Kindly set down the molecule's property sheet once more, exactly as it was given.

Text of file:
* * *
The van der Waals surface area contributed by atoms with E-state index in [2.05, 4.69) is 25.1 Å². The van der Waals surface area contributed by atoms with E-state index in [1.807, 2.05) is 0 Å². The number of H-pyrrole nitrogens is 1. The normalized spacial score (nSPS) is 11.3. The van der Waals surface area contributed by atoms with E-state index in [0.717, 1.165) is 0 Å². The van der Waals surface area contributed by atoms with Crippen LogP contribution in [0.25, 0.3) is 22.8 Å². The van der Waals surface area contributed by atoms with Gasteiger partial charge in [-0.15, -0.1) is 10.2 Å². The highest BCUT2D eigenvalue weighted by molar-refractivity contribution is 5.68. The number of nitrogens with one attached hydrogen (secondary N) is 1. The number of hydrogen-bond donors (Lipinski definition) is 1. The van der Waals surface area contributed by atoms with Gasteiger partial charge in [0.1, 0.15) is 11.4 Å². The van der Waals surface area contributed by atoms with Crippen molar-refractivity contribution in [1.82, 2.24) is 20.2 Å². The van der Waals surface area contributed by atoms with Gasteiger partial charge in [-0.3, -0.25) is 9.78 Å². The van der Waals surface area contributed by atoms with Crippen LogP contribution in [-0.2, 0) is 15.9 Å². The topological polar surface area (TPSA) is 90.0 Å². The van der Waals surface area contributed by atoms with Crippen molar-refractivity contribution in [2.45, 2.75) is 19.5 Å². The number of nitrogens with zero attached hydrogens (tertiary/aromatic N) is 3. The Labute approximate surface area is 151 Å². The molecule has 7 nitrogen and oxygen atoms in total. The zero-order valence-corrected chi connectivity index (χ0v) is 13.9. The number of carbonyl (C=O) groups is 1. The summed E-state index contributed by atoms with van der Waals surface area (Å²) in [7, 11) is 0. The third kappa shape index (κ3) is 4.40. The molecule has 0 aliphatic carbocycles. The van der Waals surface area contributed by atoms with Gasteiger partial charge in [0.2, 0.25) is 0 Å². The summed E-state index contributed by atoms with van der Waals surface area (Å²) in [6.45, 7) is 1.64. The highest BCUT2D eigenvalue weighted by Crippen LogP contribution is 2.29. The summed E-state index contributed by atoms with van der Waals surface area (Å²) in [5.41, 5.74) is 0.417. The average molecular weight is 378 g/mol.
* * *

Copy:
The van der Waals surface area contributed by atoms with E-state index in [2.05, 4.69) is 25.1 Å². The van der Waals surface area contributed by atoms with E-state index in [1.807, 2.05) is 0 Å². The number of H-pyrrole nitrogens is 1. The normalized spacial score (nSPS) is 11.3. The van der Waals surface area contributed by atoms with E-state index in [0.717, 1.165) is 0 Å². The van der Waals surface area contributed by atoms with Crippen LogP contribution in [0.25, 0.3) is 22.8 Å². The van der Waals surface area contributed by atoms with Gasteiger partial charge in [-0.15, -0.1) is 10.2 Å². The highest BCUT2D eigenvalue weighted by molar-refractivity contribution is 5.68. The number of nitrogens with one attached hydrogen (secondary N) is 1. The number of hydrogen-bond donors (Lipinski definition) is 1. The van der Waals surface area contributed by atoms with Gasteiger partial charge in [0.1, 0.15) is 11.4 Å². The van der Waals surface area contributed by atoms with Crippen molar-refractivity contribution in [1.82, 2.24) is 20.2 Å². The van der Waals surface area contributed by atoms with Gasteiger partial charge in [-0.3, -0.25) is 9.78 Å². The van der Waals surface area contributed by atoms with Crippen LogP contribution in [-0.2, 0) is 15.9 Å². The topological polar surface area (TPSA) is 90.0 Å². The van der Waals surface area contributed by atoms with Crippen molar-refractivity contribution in [2.45, 2.75) is 19.5 Å². The number of nitrogens with zero attached hydrogens (tertiary/aromatic N) is 3. The Labute approximate surface area is 151 Å². The molecule has 7 nitrogen and oxygen atoms in total. The zero-order valence-corrected chi connectivity index (χ0v) is 13.9. The number of carbonyl (C=O) groups is 1. The summed E-state index contributed by atoms with van der Waals surface area (Å²) in [7, 11) is 0. The third kappa shape index (κ3) is 4.40. The molecule has 0 aliphatic carbocycles. The van der Waals surface area contributed by atoms with Gasteiger partial charge in [0.2, 0.25) is 0 Å². The summed E-state index contributed by atoms with van der Waals surface area (Å²) in [6.45, 7) is 1.64. The highest BCUT2D eigenvalue weighted by Crippen LogP contribution is 2.29. The summed E-state index contributed by atoms with van der Waals surface area (Å²) in [5.41, 5.74) is 0.417. The average molecular weight is 378 g/mol.